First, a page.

Something the movie does a great deal of that I was glad for is that even where entire characters, tropes, or plot points are omitted or radically altered, a kind of sense memory of the source material is evoked. So while the crime scene horror of the Mechanical Hound is replaced by a device used as summary punishment that obliterates a victim’s fingerprints, Beatty at one point says to Montag, “You’re still the same dog I raised, barking at someone else’s command.” Clifford’s barn of books recalls an image that occurs only in Montag’s own fantasies late in the novel. The book-memorizing collective isn’t a band of railroad-traveling hobos as they are in the novel, but we get a lovely little scene of Clarisse teaching Montag to play the harmonica. The seashell in-ear radios aren’t a thing in the film (the invasive nature of technology in this world having advanced far beyond earbuds), but the climax turns on Montag’s theft of a tiny radio transponder that fulfills the story trajectory in a slightly different manner. It’s a pattern that suffuses the film with a sense of deep respect and affection for Bradbury’s original text, and made me feel like I was seeing an alternate refraction of the story rather than a betrayal of the spirit of the book.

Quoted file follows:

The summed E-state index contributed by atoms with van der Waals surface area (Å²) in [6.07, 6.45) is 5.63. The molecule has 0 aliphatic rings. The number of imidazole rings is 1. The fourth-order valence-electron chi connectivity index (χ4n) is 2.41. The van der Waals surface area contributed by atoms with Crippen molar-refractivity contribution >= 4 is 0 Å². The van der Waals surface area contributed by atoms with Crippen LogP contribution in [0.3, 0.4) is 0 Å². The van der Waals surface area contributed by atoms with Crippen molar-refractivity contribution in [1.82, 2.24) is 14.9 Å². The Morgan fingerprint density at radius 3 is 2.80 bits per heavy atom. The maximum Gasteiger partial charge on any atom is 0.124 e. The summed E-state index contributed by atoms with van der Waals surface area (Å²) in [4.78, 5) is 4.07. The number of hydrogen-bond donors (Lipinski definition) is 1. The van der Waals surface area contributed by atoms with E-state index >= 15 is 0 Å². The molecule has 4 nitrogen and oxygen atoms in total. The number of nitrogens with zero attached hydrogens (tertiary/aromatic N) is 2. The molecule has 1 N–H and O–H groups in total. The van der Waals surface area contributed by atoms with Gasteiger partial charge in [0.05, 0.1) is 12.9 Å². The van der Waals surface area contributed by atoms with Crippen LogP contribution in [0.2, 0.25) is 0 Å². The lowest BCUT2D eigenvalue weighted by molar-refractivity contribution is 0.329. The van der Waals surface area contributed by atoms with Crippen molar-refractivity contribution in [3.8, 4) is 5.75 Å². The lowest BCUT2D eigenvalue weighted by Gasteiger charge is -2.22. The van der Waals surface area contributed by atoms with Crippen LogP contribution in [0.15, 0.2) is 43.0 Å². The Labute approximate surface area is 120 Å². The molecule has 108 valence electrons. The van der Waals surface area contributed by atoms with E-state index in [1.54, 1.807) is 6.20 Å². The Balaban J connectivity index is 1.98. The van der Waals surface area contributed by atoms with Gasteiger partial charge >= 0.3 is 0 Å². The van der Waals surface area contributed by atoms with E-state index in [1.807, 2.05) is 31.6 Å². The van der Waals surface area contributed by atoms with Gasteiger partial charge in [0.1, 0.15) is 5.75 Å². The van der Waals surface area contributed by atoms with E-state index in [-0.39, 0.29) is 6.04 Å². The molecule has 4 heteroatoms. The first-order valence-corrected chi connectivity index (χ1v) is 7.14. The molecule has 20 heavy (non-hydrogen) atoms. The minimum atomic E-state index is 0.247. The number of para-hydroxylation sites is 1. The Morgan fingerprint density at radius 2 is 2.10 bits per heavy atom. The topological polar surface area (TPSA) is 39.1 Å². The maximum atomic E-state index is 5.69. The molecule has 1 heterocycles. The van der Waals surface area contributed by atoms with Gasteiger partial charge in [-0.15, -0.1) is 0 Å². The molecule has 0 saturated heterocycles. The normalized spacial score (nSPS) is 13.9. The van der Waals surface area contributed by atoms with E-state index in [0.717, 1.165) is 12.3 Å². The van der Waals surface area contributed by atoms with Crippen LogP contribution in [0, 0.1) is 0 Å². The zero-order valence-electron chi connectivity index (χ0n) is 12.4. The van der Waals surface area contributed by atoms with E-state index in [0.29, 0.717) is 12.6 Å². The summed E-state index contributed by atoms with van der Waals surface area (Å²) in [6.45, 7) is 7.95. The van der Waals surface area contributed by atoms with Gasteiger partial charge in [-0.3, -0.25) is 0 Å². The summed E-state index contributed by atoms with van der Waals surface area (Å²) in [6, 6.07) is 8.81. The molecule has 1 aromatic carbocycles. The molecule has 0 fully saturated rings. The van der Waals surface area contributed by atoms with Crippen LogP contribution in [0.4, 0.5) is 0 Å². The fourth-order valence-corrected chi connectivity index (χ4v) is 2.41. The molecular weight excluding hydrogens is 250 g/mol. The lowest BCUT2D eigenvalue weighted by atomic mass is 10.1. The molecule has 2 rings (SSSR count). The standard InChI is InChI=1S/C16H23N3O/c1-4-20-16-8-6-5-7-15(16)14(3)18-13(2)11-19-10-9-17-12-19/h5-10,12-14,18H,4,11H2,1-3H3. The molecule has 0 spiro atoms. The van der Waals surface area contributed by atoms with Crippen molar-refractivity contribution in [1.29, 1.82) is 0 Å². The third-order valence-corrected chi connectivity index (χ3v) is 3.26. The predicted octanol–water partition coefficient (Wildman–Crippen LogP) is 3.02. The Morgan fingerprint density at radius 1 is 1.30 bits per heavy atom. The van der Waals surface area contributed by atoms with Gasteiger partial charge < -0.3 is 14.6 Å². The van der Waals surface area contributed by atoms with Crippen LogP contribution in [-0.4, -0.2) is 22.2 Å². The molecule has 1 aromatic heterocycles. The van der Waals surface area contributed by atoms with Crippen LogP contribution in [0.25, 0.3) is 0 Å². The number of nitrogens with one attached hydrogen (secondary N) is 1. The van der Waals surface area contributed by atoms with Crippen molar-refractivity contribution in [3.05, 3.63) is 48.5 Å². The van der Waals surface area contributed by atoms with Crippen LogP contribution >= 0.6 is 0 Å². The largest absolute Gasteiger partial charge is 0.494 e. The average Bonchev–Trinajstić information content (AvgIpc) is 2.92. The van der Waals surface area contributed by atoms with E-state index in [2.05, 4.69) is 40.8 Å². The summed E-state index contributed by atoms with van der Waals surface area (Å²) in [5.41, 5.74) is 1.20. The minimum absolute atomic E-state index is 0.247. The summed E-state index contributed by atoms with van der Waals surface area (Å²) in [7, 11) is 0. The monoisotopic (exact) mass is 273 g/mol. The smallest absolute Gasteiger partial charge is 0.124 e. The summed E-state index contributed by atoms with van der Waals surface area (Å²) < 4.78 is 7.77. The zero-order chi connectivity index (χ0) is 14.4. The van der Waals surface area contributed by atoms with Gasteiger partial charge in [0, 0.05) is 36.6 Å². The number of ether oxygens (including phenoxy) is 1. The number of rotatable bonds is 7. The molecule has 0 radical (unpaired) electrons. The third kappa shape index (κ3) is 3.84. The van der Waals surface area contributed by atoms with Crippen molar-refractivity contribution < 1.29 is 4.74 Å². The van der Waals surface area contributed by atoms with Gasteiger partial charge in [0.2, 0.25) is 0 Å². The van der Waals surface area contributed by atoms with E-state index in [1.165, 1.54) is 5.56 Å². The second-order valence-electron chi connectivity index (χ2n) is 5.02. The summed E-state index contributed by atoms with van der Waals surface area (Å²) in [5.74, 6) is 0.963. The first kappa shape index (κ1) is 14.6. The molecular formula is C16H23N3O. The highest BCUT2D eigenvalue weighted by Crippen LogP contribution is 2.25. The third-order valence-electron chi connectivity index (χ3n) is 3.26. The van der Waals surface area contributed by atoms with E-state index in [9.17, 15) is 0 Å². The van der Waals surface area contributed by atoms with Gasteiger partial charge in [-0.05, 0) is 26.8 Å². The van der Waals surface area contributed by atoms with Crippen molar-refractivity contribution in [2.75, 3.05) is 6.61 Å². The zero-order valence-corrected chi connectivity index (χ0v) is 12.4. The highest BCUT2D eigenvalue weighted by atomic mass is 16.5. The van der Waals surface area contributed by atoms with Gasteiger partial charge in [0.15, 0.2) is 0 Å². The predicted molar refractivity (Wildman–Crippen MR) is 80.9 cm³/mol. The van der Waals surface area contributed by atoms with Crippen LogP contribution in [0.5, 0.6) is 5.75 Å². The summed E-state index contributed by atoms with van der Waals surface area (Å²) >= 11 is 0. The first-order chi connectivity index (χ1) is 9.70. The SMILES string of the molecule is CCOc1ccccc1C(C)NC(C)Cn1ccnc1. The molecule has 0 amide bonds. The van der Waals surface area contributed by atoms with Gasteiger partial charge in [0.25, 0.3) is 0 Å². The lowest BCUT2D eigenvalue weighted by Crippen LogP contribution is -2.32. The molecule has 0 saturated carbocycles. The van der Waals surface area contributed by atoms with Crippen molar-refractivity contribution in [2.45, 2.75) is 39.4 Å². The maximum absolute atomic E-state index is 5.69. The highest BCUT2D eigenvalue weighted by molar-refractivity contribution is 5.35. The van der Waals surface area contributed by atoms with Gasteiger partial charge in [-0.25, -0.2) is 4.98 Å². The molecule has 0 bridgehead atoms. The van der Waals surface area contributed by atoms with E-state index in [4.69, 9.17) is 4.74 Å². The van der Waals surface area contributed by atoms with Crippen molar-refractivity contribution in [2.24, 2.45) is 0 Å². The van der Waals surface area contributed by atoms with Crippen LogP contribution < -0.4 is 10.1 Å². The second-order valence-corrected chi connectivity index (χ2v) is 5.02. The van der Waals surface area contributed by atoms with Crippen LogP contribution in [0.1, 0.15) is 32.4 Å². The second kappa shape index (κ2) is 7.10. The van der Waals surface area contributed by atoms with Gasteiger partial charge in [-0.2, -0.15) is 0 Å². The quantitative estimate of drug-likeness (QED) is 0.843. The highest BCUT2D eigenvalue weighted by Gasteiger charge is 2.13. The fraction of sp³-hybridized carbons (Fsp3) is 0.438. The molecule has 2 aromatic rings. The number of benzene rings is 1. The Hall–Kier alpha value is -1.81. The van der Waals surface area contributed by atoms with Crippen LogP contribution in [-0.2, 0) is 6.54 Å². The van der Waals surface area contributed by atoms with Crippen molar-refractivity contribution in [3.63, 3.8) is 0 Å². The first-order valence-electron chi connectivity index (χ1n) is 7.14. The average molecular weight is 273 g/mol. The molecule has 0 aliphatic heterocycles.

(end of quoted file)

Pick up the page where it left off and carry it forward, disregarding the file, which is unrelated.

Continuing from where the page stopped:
Probably the omission that I regretted the most was that of Faber, although to an extent, the functions of his paranoia and desperate optimism are preserved in Clarisse in this version of the story.

I’m still struggling with how I feel about a scene, not present in the book, in which the book people test Montag’s commitment by demanding he kill a hooded captive who they say is a captured fellow fireman. He’s stopped the instant before he does it in a tableau inescapably resonant of Abraham’s near-sacrifice of Isaac, but clearly recalls the moment only slightly later when he does actually kill a former colleague, although this time in actual self-preservation. Days later I’m still not sure how I feel about it, and I’m not totally sure we’re supposed to be, rather than asking some difficult questions about how far we would be willing to go in pursuit of what we believe, versus when the lengths to which we’re willing to go become betrayal of that which we claim to defend, and under what circumstances those actions may be justified.